Asian Pasta

April 3rd, 2017 § 0 comments § permalink

In HG’s last post, the greedy fellow was rhapsodic about pasta. However, with the exception of chow fun, HG did not give sufficient credit to Asia and its many varieties of noodles. Ramen, of course, is the greatest of all noodle soups. (Sorry, Mom in Heaven, it tops your chicken soup with lukshen). HG loves a bowl of Japanese udon noodles topped with pork or chicken. Vietnamese rice noodles are a staple in HG/BSK’s kitchen. Mixed with a bit of soy sauce, sesame oil, and a pinch of sambal oelek, they accompany a variety of stir fries. They are the base for great cold chicken salads with Vietnamese flavorings (fish sauce, etc.). Lovely in soups with watercress and slivers of smoked ham. Great cold semi-soup dish is daughter-in-law Exquisite Maiko’s buckwheat soba in a soy broth covered with slivers of nori. Fans of Thai food dote on the pad thai stir fry noodle dish. Unfortunately, HG has never had a good version. Chinese egg noodles (fresh or dried) are used in a number of BSK dishes. They accompany chicken bulgogi (see the David Leibovitz recipe). BSK uses them in stir fries with vegetables, chicken or ground pork. The egg noodles cook fast and have a nice, springy, al dente mouth feel. Are they the noodles Marco Polo brought back to Italy from Cathay?


December 30th, 2015 § 0 comments § permalink

HG is a passionate devourer of noodles in all their varied forms: Italian pasta, Japanese ramen; Chinese egg and rice noodles (plus rice sticks and cellophane noodles). Also, plain old all-American egg noodles. HG’s Mom would often delight the growing youngster with excellent noodle dishes. “Lukshen kugel” (A baked dish of noodles, onions, garlic and chicken fat. Galician Jews made this dish with sugar and cinnamon. Feh!!). Egg noodles with butter and old fashioned “pot’ cheese. (Still a favorite HG breakfast). Hearty chicken soup with home made noodles. When HG discovered the cheap Chinese restaurants of HG’s youth, Lo Mein became a favorite. HG’s Chinese noodle repertoire expanded to Chow Fun, fiery Chengdu noodles that numbed HG’s lips, fried noodles Singapore- style etc. Japanese ramen is hard to find near HG’s Santa Fe County home. (A good ramen bar opened, made HG happy, closed. Owner moved the eatery to Seattle). HG makes do with Korean (very spicy) instant ramen mixed with Kimchi. Of course, nothing is better than Italian pasta in its almost infinite forms. Number one is BSK’s perfectly prepared spaghetti with virgin olive oil, garlic, parsley and red pepper flakes (Sometimes BSK adds anchovies which dissolve in the sauce). A runner up is linguine with clams followed by spaghetti carbonara. And, that’s followed by trenette with pesto. HG could go on and on. When feeling sickly, HG is heartened by a bowl of chicken broth mixed with beaten egg, parmesan cheese and pasta in a very tiny form–Orzo. No, HG has not forgotten papardelle with ragu, that lush sauce of long simmered meat, tomatoes, carrots, onions, etc.. That’s what Lesley R. prepared for dinner last night accompanied by a huge green salad. Finished withe cheese and fruit. HG indulged in a dessert of Pandoro with whipped cream as did Massimo R. There was a gift bottle of cognac on the table and the Profesore doused his Pandoro with a goodly pour of that magic liquid, creating an Italian version of Baba au Rhum.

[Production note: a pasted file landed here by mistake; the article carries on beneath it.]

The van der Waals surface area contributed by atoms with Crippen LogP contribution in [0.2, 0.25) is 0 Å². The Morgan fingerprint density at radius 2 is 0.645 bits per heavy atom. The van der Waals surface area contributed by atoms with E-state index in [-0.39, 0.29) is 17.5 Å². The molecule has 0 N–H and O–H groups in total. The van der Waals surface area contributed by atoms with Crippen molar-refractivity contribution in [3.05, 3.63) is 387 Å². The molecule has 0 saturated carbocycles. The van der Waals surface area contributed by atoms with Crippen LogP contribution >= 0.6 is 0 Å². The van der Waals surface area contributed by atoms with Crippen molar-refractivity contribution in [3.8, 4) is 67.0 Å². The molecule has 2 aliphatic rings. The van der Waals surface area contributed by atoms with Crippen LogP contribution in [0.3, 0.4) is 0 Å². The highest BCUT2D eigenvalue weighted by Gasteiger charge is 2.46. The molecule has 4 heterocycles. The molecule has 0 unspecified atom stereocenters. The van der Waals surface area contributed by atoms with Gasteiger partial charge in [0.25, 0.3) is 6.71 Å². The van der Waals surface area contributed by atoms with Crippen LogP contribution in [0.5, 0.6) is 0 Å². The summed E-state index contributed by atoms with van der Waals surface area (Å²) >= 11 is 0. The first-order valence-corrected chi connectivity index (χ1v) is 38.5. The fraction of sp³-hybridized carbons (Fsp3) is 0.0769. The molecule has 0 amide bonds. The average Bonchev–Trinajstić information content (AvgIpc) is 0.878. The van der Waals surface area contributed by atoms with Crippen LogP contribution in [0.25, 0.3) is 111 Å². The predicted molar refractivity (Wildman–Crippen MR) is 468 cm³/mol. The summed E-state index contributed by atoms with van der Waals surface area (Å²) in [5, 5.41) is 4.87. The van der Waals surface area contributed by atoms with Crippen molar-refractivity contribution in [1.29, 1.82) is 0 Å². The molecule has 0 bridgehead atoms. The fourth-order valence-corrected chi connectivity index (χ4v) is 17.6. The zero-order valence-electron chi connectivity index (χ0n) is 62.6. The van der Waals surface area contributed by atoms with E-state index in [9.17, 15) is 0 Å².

Peanut Butter A La Chinois

February 21st, 2014 § 0 comments § permalink

Yes, HG has never outgrown the pleasure of peanut butter and jelly. However, HG has found other splendid uses for peanut butter. One is a Chinese concoction that’s great as a sauce for linguine or spaghettini, chicken or a combo of chicken and pasta. It’s the sauce for the popular hot and spicy dish–Dan Dan Noodles. HG is not going to give you exact proportions for the sauce. Figure it out. Make it your own. Here are the ingredients: smooth organic peanut butter, sesame oil, peanut oil, soy sauce, rice vinegar, chopped Szechuan preserved vegetables, finely chopped garlic, hot sauce (Sriracha, Thai, Indonesian or other); chopped scallions. Try it with the pasta alone (room temperature or slightly chilled). Poach some chicken, get rid of the skin and bones, shred and mix with the pasta. Or, have the sauced chicken alone with scallions and romaine lettuce (which you can use as a wrap). Also nice as a topping for a crisp, room temperature sauteed skinless chicken breast paillard. Warning: This peanut butter sauce is addictive.


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